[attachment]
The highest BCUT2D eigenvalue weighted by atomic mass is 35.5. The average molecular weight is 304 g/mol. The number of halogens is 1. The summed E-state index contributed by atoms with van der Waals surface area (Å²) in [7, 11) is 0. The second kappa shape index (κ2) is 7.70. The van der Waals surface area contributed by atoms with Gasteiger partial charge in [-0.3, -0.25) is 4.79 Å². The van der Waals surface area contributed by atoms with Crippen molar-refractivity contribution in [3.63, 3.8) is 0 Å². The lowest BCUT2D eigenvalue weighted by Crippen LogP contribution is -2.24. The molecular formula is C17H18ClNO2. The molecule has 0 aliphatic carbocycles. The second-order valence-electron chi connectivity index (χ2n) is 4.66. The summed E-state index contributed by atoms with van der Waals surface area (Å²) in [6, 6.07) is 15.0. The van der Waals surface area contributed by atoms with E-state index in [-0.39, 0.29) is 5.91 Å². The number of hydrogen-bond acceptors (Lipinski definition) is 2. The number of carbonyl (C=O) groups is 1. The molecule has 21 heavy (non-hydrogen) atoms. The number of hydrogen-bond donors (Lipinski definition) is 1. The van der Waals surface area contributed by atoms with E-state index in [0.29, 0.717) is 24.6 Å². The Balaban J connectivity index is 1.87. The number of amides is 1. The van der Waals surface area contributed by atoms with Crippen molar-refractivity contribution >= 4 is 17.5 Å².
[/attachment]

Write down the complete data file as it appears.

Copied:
The highest BCUT2D eigenvalue weighted by atomic mass is 35.5. The average molecular weight is 304 g/mol. The number of halogens is 1. The summed E-state index contributed by atoms with van der Waals surface area (Å²) in [7, 11) is 0. The second kappa shape index (κ2) is 7.70. The van der Waals surface area contributed by atoms with Gasteiger partial charge in [-0.3, -0.25) is 4.79 Å². The van der Waals surface area contributed by atoms with Crippen molar-refractivity contribution in [3.63, 3.8) is 0 Å². The lowest BCUT2D eigenvalue weighted by Crippen LogP contribution is -2.24. The molecular formula is C17H18ClNO2. The molecule has 0 aliphatic carbocycles. The second-order valence-electron chi connectivity index (χ2n) is 4.66. The summed E-state index contributed by atoms with van der Waals surface area (Å²) in [6, 6.07) is 15.0. The van der Waals surface area contributed by atoms with E-state index in [-0.39, 0.29) is 5.91 Å². The number of hydrogen-bond acceptors (Lipinski definition) is 2. The number of carbonyl (C=O) groups is 1. The molecule has 21 heavy (non-hydrogen) atoms. The number of hydrogen-bond donors (Lipinski definition) is 1. The van der Waals surface area contributed by atoms with E-state index in [0.29, 0.717) is 24.6 Å². The Balaban J connectivity index is 1.87. The number of amides is 1. The van der Waals surface area contributed by atoms with Crippen molar-refractivity contribution >= 4 is 17.5 Å².